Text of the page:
Eulogio Pimienta Barrios and Rafael F del Castillo


Areoles and Reproductive Structures

Flower Types, Pollinators, and Pollination

Outcrossing Mechanisms

Polyploidy and Reproduction

Flower Fertilization

Flower and Fruit Development

Seed Germination



Literature Cited


Cacti are native to the Americas, where they are widely distributed. More than 70% of the species occur in arid and semiarid regions of Mexico, Peru, Argentina, and Chile (Gibson and Nobel 1986; Arias-Moreno 1997). Water is the major limiting factor for plant productivity in such environments (Fischer and Turner 1978), although other factors, such as strong drying winds, extreme temperatures, limited nutrients, and high light intensity, can exacerbate the effects of water scarcity (Berry et al. 1983). Cacti perhaps provide the best examples of adaptations to aridity, including morphological modifications (e.g., succulence, low stomatal density, thick cuticles) and Crassulacean acid metabolism (Gibson and Nobel 1986; Nobel 1995). However, with the exception of seed germination and establishment (Rójas-Aréchiga and Vázquez-Yanes 2000), the role of most of the reproductive adaptations of cacti to aridity has been poorly studied and comes mainly from ex periments with cultivated plants (Pimienta-Barrios and Nobel 1998). Nevertheless, studies on reproductive development for cacti in arid environments can help explain the evolution of reproductive mechanisms in cacti, which allow them to cope with the prevailing physical and chemical stresses. This review describes the available information on reproductive biology, relating various aspects to the adaptations of cacti to aridity and to the origin and causes of biological variation.

Areoles and Reproductive Structures

The distinctive vegetative structure of cacti is the areole, considered homologous to a lateral (axillary) bud (Buxbaum 1950). Hairs, foliar organs, reproductive organs, glochids, and roots develop from the areoles (Booke 1980). Cactus flowers are sessile and solitary, and commonly only one flower is produced per areole, which helps increase fruit set for cacti (Ramírez and Berry 1995). However, several flowers are sometimes derived from a single areole, e.g., for Pterocereus foetidus (Bravo-Hollis 1978). For Myrtillocactus, several areoles join to produce an inflorescence in which the flowers appear to be derived from a single meristem (Buxbaum 1950). For Opuntiaprolifera, a chain of fruits results from the development of flowering buds derived from pericarpic areoles. The flowers are usually campanulate with radial symmetry (actinomorphic), but in epiphytic species the flowers are lightly bilateral (zy-gomorphic), as the stamens and styles are located in the ventral part of the flower (Arreola-Nava 1997). The large, attractive flowers for which cacti are noted occur in most self-fertile polyploids (Ross 1981). For instance, the flowers of Opuntia are large, and mature flowers can vary from 6 to 10 cm in length; they commonly are borne near the apex of the cladodes (Gibson and Nobel 1986). The flowers of Cereus peruvianus, Hylocereus spp., and Selenicereus mega-lanthus are among the largest in the cactus family (Nerd and Mizrahi 1997).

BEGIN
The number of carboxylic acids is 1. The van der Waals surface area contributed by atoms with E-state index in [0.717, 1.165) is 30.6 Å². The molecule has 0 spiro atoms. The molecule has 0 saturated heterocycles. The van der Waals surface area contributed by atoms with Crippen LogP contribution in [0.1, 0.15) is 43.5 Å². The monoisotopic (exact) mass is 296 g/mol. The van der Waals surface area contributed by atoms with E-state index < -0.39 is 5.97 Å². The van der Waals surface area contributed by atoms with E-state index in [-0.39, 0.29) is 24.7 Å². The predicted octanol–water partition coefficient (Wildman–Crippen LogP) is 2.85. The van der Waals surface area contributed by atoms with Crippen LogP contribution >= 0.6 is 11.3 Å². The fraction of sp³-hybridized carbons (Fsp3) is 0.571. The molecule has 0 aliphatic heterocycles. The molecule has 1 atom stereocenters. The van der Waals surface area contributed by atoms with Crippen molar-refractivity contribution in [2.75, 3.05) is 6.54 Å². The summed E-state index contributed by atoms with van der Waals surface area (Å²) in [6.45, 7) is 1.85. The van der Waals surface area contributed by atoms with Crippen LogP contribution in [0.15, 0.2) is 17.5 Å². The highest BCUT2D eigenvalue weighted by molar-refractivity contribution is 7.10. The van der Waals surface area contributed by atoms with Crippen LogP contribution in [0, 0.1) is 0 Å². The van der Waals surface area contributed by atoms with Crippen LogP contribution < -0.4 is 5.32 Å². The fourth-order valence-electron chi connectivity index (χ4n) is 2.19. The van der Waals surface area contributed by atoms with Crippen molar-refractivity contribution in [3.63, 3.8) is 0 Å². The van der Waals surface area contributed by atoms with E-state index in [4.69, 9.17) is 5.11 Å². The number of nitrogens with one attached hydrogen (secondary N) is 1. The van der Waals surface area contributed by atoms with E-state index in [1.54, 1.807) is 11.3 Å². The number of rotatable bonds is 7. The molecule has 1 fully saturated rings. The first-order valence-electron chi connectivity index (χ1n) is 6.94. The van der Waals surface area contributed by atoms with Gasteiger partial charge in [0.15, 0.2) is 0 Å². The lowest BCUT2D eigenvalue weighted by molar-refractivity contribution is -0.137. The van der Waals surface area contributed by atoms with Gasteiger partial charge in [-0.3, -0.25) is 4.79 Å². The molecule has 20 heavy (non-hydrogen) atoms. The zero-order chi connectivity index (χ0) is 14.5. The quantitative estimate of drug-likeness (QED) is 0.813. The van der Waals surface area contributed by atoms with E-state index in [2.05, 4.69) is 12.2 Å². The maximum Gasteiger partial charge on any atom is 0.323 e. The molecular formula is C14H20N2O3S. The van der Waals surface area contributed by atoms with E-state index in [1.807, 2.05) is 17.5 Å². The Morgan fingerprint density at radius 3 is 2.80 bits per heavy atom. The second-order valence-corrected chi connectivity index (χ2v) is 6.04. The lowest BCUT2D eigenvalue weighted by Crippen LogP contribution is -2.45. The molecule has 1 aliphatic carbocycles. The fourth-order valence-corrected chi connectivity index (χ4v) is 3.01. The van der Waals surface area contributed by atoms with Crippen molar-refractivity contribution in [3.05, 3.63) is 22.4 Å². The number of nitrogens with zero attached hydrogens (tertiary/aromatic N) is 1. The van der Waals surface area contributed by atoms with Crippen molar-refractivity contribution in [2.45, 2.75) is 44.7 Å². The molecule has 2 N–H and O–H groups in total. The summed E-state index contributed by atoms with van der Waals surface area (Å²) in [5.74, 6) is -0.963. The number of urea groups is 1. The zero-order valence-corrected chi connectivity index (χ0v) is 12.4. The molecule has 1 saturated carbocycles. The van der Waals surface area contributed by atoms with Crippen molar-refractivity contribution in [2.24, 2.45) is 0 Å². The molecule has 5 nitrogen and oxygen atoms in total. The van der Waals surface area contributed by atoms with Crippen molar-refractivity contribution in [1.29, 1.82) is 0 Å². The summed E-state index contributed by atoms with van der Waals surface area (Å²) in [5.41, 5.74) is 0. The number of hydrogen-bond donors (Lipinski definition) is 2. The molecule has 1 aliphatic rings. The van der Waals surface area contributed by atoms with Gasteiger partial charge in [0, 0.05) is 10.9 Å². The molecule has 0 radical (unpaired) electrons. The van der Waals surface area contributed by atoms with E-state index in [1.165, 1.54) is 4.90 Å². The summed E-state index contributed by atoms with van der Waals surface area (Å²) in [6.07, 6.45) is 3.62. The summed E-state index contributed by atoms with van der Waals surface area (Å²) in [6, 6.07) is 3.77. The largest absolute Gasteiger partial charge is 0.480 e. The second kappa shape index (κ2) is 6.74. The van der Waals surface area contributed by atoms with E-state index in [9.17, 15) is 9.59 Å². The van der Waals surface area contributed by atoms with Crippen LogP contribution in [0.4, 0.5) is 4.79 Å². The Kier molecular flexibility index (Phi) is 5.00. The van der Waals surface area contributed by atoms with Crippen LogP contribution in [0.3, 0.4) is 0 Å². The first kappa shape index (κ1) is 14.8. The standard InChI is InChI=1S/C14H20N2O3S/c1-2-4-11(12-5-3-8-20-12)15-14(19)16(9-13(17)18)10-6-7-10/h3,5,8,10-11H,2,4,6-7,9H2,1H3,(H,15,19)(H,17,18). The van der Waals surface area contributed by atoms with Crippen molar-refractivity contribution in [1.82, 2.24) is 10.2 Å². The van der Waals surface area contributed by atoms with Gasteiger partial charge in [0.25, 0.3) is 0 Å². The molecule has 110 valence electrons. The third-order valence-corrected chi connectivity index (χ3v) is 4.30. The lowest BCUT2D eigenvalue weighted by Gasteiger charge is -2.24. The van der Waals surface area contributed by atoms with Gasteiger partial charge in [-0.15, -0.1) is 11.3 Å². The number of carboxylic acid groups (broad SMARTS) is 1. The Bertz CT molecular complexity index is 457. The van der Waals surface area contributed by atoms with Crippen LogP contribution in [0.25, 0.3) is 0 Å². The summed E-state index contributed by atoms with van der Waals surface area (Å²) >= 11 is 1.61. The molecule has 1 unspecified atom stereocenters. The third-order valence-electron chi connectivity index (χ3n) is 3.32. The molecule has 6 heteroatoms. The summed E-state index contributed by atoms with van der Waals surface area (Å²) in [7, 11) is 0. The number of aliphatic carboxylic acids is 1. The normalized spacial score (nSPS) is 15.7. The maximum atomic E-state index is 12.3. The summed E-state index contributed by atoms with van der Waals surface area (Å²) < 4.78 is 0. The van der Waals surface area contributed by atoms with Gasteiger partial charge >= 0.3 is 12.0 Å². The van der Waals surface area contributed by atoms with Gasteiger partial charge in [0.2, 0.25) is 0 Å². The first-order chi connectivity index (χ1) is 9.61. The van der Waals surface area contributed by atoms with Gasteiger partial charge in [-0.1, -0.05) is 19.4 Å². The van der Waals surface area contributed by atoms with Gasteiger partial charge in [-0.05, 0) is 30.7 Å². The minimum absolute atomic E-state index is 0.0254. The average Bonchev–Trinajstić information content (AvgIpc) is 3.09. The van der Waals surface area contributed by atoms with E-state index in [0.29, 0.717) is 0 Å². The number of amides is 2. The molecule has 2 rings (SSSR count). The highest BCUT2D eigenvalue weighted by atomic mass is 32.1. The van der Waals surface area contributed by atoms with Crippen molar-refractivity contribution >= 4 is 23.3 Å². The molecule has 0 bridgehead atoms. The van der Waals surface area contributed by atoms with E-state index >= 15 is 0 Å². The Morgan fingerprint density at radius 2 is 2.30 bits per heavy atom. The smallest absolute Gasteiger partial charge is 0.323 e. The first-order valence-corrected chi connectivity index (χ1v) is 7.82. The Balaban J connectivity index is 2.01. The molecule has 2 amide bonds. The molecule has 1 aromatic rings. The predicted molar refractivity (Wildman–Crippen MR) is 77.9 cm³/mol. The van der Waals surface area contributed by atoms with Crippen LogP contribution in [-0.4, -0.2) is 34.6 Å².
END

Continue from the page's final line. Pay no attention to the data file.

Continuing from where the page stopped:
Cactus flowers usually open and close during the same day. For opuntias (Fig. 5.1), flower opening typically lasts 8 to 11 hours (Rosas and Pimienta 1986; del Castillo and González-Espinosa 1988; Osborn et al. 1988; Mandujano et al. 1996), but some flowers may open a second day (Grant and Grant 1981; Rosas and Pimienta 1986). Ephemeral flowers are common in dry tropical rainforests; this flower behavior apparently decreases water loss by decreasing the time available for transpiration (Primack 1982).